LATEST figures released by transport bosses showed that a large number of motorists changed the way they travelled ahead of a big midweek match at Old Trafford.

Figures revealed by Transport for Greater Manchester (TfGM) showed that 11.4 per cent of regular road users opted to head home earlier than usual to avoid additional traffic heading to the match between Manchester United and Club Brugge on February 29, while 5.3 per cent travelled slightly later to avoid the evening peak.

The 17 per cent of motorists that changed their journey time before or after the evening peak.

The campaign, which sets out to raise awareness of major events and other such issues that could impact people’s journeys, like roadworks, encourages commuters to rethink how they travel, whether that be at a different time or via a different mode altogether.

Set against the backdrop of a number of major highway improvement schemes, like Hyde Road, Great Ancoats Street and Princess Road roundabout, the willingness of people to travel differently helped to avoid delays across the entire road network.

TfGM were able to reach thousands more people in the weeks leading up to the match through press and social media activity, as well as a new online travel advice hub, while TfGM’s instantly recognisable roadside message boards also played a key role in helping to get the across the message that people should rethink how they travelled on the day.

Graham Banks, TfGM's Travel Demand Manager, said, “Major events like this, with 50,000 attendees, put a huge amount of pressure on the entire transport network and our focus is to make sure our customers are well informed of their options and have the smoothest journey possible.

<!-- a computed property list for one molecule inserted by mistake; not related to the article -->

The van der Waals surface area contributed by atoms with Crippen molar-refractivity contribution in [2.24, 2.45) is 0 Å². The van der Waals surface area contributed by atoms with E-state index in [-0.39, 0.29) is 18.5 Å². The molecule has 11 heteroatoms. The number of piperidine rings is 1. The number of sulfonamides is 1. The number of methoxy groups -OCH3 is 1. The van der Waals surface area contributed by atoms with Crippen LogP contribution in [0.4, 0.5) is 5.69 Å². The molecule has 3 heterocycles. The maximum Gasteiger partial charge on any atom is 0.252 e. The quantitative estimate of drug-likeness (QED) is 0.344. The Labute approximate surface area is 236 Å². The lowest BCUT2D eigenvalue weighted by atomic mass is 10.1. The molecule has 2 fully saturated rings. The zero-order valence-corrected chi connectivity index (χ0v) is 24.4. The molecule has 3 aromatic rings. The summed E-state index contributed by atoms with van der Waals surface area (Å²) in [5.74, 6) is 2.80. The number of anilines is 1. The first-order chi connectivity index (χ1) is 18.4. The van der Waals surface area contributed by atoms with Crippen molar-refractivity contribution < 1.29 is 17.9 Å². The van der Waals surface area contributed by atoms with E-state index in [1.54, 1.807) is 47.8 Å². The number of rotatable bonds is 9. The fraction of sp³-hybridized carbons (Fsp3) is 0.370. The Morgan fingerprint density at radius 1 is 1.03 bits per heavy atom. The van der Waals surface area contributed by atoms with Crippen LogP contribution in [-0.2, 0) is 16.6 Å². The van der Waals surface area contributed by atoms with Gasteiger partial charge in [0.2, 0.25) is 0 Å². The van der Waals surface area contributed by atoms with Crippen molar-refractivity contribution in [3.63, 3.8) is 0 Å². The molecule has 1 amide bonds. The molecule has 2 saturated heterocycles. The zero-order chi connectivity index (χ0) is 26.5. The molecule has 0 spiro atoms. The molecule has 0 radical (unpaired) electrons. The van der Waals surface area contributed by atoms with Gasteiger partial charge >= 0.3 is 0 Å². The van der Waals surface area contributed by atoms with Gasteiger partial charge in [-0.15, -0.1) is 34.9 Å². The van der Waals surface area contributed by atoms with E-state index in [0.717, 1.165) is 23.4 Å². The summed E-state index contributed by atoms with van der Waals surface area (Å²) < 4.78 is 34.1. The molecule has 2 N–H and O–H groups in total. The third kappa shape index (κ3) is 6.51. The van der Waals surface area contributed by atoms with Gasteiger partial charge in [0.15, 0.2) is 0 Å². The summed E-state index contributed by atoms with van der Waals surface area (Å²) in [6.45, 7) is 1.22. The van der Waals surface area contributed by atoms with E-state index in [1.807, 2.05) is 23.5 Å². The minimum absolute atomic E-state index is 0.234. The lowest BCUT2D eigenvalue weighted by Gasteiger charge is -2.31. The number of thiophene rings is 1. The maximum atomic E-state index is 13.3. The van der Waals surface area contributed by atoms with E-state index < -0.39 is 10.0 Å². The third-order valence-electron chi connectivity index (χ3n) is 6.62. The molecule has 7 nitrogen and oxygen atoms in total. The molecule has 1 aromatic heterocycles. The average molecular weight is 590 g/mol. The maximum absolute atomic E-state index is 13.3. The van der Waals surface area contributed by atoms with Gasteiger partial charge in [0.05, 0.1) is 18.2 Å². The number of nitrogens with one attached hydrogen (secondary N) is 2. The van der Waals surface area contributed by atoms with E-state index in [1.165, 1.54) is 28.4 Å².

“Thank you to everyone who changed the way they travelled on the night. We appreciate that changing travel habits isn’t always easy but it’s really pleasing to see that so many were willing to make the change.

“We all have a role to play in tackling congestion and 17% of commuters changing their journey time on a single night had a really positive impact across the entire transport network, reducing the high levels of congestion that we’d usually expect at peak times on a match day. It’s also provided us with lots of useful data that we can use to identify potential problems and opportunities for future events, making successes like this more regular.

“Because of a simple change in behaviour, visitors to Old Trafford benefited from a smoother journey, while regular commuters avoided the match day traffic; as far as we’re concerned, it was a great win, on and off the pitch!”

As well as an impact on the roads, Metrolink also saw success following the promotion of their park and ride sites at East Didsbury, Sale Water Park and Ladywell. While these sites are well-used throughout the day by commuters, encouraging use after 5pm means they’re being used to their full capability. The three sites saw an average increase in usage of 56% compared to the Thursday before, showing that people also changed their mode, freeing up the highways.

Targeted behaviour change campaigns for large events such as this one are part of the Mayor’s Congestion Deal, which sets out a number of ways for transport bodies, local authorities, businesses and individuals to tackle congestion across Greater Manchester together.